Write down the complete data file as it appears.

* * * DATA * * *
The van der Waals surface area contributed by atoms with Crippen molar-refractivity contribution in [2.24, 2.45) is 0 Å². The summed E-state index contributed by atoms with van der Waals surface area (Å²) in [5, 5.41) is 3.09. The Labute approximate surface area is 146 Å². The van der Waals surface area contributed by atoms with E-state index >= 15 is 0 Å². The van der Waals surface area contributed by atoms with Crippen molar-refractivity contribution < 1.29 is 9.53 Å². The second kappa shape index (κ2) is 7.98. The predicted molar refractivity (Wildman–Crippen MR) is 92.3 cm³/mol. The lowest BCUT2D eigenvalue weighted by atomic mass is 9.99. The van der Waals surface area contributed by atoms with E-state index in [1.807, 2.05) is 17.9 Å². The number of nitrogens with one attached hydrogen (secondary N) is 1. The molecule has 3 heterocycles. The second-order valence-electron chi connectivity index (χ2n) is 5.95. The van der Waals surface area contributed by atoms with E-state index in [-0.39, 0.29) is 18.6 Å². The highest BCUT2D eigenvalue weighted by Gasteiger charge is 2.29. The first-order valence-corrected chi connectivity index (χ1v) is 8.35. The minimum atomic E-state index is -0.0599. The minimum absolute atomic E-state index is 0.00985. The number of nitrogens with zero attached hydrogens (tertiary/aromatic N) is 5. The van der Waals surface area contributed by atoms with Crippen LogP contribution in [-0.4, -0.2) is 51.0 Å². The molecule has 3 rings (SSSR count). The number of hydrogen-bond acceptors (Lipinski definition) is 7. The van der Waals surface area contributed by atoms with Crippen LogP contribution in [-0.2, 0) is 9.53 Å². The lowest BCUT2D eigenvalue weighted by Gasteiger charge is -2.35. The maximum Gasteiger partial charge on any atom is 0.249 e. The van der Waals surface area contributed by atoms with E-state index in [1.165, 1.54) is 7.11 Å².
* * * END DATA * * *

The van der Waals surface area contributed by atoms with Crippen molar-refractivity contribution in [2.24, 2.45) is 0 Å². The summed E-state index contributed by atoms with van der Waals surface area (Å²) in [5, 5.41) is 3.09. The Labute approximate surface area is 146 Å². The van der Waals surface area contributed by atoms with E-state index >= 15 is 0 Å². The van der Waals surface area contributed by atoms with Crippen molar-refractivity contribution < 1.29 is 9.53 Å². The second kappa shape index (κ2) is 7.98. The predicted molar refractivity (Wildman–Crippen MR) is 92.3 cm³/mol. The lowest BCUT2D eigenvalue weighted by atomic mass is 9.99. The van der Waals surface area contributed by atoms with E-state index in [1.807, 2.05) is 17.9 Å². The number of nitrogens with one attached hydrogen (secondary N) is 1. The molecule has 3 heterocycles. The second-order valence-electron chi connectivity index (χ2n) is 5.95. The van der Waals surface area contributed by atoms with E-state index in [-0.39, 0.29) is 18.6 Å². The highest BCUT2D eigenvalue weighted by Gasteiger charge is 2.29. The first-order valence-corrected chi connectivity index (χ1v) is 8.35. The minimum atomic E-state index is -0.0599. The minimum absolute atomic E-state index is 0.00985. The number of nitrogens with zero attached hydrogens (tertiary/aromatic N) is 5. The van der Waals surface area contributed by atoms with Crippen LogP contribution in [-0.4, -0.2) is 51.0 Å². The molecule has 3 rings (SSSR count). The number of hydrogen-bond acceptors (Lipinski definition) is 7. The van der Waals surface area contributed by atoms with Crippen LogP contribution in [-0.2, 0) is 9.53 Å². The lowest BCUT2D eigenvalue weighted by Gasteiger charge is -2.35. The maximum Gasteiger partial charge on any atom is 0.249 e. The van der Waals surface area contributed by atoms with E-state index in [1.165, 1.54) is 7.11 Å².